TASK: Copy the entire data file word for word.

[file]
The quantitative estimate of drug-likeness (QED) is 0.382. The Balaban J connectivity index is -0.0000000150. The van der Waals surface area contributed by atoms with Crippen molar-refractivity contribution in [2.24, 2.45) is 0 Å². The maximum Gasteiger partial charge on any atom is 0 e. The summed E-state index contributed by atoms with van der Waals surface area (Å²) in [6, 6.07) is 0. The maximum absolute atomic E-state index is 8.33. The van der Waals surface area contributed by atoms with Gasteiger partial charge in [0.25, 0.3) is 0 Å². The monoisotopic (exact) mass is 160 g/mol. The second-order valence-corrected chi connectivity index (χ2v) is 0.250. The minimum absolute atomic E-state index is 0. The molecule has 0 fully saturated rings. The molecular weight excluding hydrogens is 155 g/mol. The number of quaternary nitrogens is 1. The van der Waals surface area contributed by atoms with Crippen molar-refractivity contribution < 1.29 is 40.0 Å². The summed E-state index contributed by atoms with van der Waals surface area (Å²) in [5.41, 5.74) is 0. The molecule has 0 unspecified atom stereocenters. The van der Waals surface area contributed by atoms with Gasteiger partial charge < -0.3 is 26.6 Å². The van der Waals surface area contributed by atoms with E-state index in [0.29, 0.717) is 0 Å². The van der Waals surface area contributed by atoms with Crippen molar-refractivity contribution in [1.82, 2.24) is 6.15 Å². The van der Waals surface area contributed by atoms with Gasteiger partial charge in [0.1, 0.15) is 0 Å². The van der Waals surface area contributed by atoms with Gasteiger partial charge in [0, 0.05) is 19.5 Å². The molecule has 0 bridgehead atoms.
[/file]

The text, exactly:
The quantitative estimate of drug-likeness (QED) is 0.382. The Balaban J connectivity index is -0.0000000150. The van der Waals surface area contributed by atoms with Crippen molar-refractivity contribution in [2.24, 2.45) is 0 Å². The maximum Gasteiger partial charge on any atom is 0 e. The summed E-state index contributed by atoms with van der Waals surface area (Å²) in [6, 6.07) is 0. The maximum absolute atomic E-state index is 8.33. The van der Waals surface area contributed by atoms with Gasteiger partial charge in [0.25, 0.3) is 0 Å². The monoisotopic (exact) mass is 160 g/mol. The second-order valence-corrected chi connectivity index (χ2v) is 0.250. The minimum absolute atomic E-state index is 0. The molecule has 0 fully saturated rings. The molecular weight excluding hydrogens is 155 g/mol. The number of quaternary nitrogens is 1. The van der Waals surface area contributed by atoms with Crippen molar-refractivity contribution < 1.29 is 40.0 Å². The summed E-state index contributed by atoms with van der Waals surface area (Å²) in [5.41, 5.74) is 0. The molecule has 0 unspecified atom stereocenters. The van der Waals surface area contributed by atoms with Gasteiger partial charge < -0.3 is 26.6 Å². The van der Waals surface area contributed by atoms with E-state index in [0.29, 0.717) is 0 Å². The van der Waals surface area contributed by atoms with Crippen molar-refractivity contribution in [1.82, 2.24) is 6.15 Å². The van der Waals surface area contributed by atoms with Gasteiger partial charge in [0.1, 0.15) is 0 Å². The van der Waals surface area contributed by atoms with Gasteiger partial charge in [0, 0.05) is 19.5 Å². The molecule has 0 bridgehead atoms.